by Judith Evans
The post-9/11 era has seen a dramatic increase in Pentagon spending, with up to half of those funds going to private military contractors such as Halliburton and Blackwater. According to a September 2021 report by William D. Hartung of the Center for International Policy,
The Pentagon’s increasing reliance on private contractors in the post-9/11 period raises multiple questions of accountability, transparency, and effectiveness. This is problematic because privatizing key functions can reduce the U.S. military’s control of activities that occur in war zones while increasing risks of waste, fraud and abuse.
The report, titled “Profits of War: Corporate Beneficiaries of the Post-9/11 Pentagon Spending Surge,” describes fraud and abuse in three areas:
Logistics and reconstruction
Private security contractors
The author concludes with recommendations for improved accountability and reduced corruption.
Logistics and Reconstruction
Fraud, waste, abuse, and revolving door politics were rampant during reconstruction efforts in Iraq and Afghanistan, according to the report:
The chaos of war, the lack of adequate government oversight, and the sheer volume of funds poured into the reconstruction effort in a short time frame all contributed to an environment that enabled massive waste, fraud and abuse in the reconstruction efforts in Iraq and Afghanistan.
For example, Halliburton profited from its open-ended contract with the Pentagon’s Logistics Civil Augmentation Program (LOGCAP). Halliburton was responsible for coordinating equipment maintenance, food and laundry services, and other logistics for the military in Iraq.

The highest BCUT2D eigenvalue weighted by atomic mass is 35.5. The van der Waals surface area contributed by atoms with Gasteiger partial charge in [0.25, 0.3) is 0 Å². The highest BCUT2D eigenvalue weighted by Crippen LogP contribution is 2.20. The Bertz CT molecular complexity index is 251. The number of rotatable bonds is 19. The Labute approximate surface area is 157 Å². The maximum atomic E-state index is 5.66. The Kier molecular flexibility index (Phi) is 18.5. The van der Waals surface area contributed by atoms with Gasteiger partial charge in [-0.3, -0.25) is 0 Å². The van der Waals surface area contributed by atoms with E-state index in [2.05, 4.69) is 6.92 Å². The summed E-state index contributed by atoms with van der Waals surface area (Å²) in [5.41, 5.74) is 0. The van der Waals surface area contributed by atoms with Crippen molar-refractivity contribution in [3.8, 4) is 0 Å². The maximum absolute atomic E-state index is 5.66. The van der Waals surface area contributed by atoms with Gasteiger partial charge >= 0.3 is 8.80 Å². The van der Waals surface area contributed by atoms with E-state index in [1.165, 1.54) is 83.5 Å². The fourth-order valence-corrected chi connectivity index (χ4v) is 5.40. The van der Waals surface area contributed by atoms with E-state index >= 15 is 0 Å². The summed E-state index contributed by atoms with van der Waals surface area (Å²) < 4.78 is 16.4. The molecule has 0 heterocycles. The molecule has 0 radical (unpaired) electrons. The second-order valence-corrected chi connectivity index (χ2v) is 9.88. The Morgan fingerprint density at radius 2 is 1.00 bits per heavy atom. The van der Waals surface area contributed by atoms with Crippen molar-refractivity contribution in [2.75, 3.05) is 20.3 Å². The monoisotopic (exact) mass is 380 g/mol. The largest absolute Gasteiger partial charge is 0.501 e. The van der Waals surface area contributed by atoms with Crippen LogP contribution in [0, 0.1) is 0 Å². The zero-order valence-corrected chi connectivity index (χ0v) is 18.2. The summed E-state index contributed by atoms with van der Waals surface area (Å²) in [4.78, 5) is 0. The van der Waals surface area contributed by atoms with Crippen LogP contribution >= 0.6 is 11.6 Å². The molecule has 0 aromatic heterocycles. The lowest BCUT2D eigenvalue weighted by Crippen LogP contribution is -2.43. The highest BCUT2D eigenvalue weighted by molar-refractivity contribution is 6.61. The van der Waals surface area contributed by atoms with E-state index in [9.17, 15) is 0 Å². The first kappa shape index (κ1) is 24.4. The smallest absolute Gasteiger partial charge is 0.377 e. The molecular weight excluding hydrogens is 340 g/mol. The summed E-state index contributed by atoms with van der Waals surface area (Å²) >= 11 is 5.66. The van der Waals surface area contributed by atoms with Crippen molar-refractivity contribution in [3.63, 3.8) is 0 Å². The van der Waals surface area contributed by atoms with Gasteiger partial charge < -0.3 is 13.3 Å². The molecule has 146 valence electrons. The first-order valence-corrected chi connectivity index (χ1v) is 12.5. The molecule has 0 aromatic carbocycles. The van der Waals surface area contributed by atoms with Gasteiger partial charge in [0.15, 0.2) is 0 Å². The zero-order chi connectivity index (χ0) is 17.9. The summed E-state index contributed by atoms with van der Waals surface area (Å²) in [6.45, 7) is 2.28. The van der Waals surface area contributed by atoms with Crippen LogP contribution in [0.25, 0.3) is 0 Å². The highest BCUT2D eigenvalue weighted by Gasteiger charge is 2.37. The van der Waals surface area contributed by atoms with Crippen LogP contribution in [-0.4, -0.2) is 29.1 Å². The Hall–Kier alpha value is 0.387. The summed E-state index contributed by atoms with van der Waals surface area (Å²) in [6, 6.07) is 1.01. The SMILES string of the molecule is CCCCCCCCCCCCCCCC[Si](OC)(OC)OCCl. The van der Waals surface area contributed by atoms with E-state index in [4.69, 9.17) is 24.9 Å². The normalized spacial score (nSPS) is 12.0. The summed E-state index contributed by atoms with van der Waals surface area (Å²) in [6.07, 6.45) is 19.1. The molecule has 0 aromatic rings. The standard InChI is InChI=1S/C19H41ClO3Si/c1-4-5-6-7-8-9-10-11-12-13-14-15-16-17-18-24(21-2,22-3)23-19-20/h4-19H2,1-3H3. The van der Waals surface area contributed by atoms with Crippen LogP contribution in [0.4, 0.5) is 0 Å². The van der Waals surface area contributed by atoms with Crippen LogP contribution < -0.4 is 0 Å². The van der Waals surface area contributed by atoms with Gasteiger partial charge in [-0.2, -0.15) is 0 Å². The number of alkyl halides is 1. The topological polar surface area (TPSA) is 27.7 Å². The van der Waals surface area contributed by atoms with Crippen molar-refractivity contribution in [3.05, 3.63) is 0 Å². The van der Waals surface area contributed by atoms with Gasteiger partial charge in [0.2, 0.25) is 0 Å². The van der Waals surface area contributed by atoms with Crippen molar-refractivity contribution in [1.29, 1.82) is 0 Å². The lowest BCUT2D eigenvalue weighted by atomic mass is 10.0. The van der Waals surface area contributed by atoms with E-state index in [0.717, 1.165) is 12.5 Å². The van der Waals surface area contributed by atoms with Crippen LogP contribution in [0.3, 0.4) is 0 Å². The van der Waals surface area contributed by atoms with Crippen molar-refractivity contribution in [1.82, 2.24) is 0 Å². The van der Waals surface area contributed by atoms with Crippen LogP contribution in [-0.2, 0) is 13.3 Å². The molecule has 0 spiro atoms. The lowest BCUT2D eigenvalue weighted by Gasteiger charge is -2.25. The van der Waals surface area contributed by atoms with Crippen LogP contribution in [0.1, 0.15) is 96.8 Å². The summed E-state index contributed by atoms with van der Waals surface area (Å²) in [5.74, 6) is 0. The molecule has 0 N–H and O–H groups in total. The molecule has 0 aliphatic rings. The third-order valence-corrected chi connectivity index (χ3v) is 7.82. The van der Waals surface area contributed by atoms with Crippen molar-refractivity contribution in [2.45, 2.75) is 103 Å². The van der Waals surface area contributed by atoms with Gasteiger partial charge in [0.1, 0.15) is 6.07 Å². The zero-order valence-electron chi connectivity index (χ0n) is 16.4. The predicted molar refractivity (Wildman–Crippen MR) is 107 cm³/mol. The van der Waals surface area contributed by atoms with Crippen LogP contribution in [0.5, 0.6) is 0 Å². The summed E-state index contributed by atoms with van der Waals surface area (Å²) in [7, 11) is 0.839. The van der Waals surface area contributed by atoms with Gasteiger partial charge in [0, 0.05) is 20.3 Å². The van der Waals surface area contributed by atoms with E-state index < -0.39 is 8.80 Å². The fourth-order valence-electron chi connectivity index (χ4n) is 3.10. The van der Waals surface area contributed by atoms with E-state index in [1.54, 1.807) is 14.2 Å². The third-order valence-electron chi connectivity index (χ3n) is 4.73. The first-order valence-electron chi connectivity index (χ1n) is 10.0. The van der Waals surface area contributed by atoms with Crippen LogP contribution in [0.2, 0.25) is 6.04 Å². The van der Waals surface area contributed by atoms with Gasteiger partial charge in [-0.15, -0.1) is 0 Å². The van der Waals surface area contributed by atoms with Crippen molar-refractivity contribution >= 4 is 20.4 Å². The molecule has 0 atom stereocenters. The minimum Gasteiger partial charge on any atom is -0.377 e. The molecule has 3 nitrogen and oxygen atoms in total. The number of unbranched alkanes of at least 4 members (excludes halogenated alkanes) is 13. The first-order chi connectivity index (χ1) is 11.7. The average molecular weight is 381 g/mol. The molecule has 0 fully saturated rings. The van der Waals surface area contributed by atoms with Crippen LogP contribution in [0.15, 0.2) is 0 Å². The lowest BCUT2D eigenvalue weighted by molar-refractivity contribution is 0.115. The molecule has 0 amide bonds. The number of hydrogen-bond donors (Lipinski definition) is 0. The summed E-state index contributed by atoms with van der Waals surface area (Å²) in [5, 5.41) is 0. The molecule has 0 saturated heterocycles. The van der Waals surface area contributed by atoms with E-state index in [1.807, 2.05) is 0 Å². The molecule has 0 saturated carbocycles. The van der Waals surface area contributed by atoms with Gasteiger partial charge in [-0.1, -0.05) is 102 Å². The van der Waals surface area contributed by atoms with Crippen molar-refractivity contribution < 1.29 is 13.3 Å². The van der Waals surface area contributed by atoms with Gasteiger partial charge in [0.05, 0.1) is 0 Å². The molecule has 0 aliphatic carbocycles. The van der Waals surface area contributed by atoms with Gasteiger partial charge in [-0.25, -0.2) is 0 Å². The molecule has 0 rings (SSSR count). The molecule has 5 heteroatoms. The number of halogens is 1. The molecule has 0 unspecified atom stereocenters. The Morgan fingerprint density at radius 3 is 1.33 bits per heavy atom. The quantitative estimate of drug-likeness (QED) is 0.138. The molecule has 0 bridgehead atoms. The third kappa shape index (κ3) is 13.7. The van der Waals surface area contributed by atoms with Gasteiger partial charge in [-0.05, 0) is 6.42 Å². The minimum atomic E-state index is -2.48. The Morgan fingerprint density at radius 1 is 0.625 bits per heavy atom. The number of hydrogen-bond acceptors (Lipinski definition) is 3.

In an example of the revolving door, the report notes that Dick Cheney had introduced the idea of privatizing wartime logistics when he was secretary of defense in 1992. Cheney later served as CEO for Halliburton until he became vice president in 2001.
The report states that, beginning in 2004, congressional watch dogs such as the Special Inspector General for Iraq Reconstruction (SIGIR) and Representative Henry Waxman (D-CA) found instances of fraud and abuse, including the following:
Routine overcharges for fuel by Halliburton subsidiary Kellogg, Brown and Root
The chairman of the Florida Republican Party pocketing overcharges by his company, the International Oil Trading Company
Faulty plumbing work at a police college in Baghdad, resulting in burst pipes that spilled urine and feces